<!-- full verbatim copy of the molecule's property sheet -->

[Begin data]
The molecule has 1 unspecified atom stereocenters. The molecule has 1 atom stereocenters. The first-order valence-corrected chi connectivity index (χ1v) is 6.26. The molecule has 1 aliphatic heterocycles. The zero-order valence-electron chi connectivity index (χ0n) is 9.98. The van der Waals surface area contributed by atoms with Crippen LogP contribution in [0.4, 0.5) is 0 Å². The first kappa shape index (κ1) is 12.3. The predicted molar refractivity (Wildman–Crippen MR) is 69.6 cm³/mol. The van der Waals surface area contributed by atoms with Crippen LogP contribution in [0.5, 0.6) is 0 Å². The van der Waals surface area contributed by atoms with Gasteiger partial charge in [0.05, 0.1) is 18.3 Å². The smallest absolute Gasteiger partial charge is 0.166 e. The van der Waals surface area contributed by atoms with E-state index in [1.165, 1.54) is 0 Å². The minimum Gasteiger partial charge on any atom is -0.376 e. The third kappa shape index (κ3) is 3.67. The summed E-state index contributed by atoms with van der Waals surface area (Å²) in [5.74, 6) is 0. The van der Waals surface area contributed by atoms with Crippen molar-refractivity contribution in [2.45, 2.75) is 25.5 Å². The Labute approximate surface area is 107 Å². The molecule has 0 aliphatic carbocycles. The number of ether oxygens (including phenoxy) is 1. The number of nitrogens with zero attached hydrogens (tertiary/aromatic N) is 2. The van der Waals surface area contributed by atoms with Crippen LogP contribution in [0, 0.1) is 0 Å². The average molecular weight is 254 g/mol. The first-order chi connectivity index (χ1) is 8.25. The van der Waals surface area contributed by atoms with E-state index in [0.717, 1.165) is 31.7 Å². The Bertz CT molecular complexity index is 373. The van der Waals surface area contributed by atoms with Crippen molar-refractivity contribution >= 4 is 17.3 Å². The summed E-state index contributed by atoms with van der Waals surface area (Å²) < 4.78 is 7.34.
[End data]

The molecule has 1 unspecified atom stereocenters. The molecule has 1 atom stereocenters. The first-order valence-corrected chi connectivity index (χ1v) is 6.26. The molecule has 1 aliphatic heterocycles. The zero-order valence-electron chi connectivity index (χ0n) is 9.98. The van der Waals surface area contributed by atoms with Crippen LogP contribution in [0.4, 0.5) is 0 Å². The first kappa shape index (κ1) is 12.3. The predicted molar refractivity (Wildman–Crippen MR) is 69.6 cm³/mol. The van der Waals surface area contributed by atoms with Crippen LogP contribution in [0.5, 0.6) is 0 Å². The van der Waals surface area contributed by atoms with Gasteiger partial charge in [0.05, 0.1) is 18.3 Å². The smallest absolute Gasteiger partial charge is 0.166 e. The van der Waals surface area contributed by atoms with E-state index in [1.165, 1.54) is 0 Å². The minimum Gasteiger partial charge on any atom is -0.376 e. The third kappa shape index (κ3) is 3.67. The summed E-state index contributed by atoms with van der Waals surface area (Å²) in [5.74, 6) is 0. The van der Waals surface area contributed by atoms with Crippen molar-refractivity contribution in [2.45, 2.75) is 25.5 Å². The Labute approximate surface area is 107 Å². The molecule has 0 aliphatic carbocycles. The number of ether oxygens (including phenoxy) is 1. The number of nitrogens with zero attached hydrogens (tertiary/aromatic N) is 2. The van der Waals surface area contributed by atoms with Crippen LogP contribution in [0, 0.1) is 0 Å². The average molecular weight is 254 g/mol. The first-order chi connectivity index (χ1) is 8.25. The van der Waals surface area contributed by atoms with E-state index in [0.717, 1.165) is 31.7 Å². The Bertz CT molecular complexity index is 373. The van der Waals surface area contributed by atoms with Crippen molar-refractivity contribution >= 4 is 17.3 Å². The summed E-state index contributed by atoms with van der Waals surface area (Å²) < 4.78 is 7.34.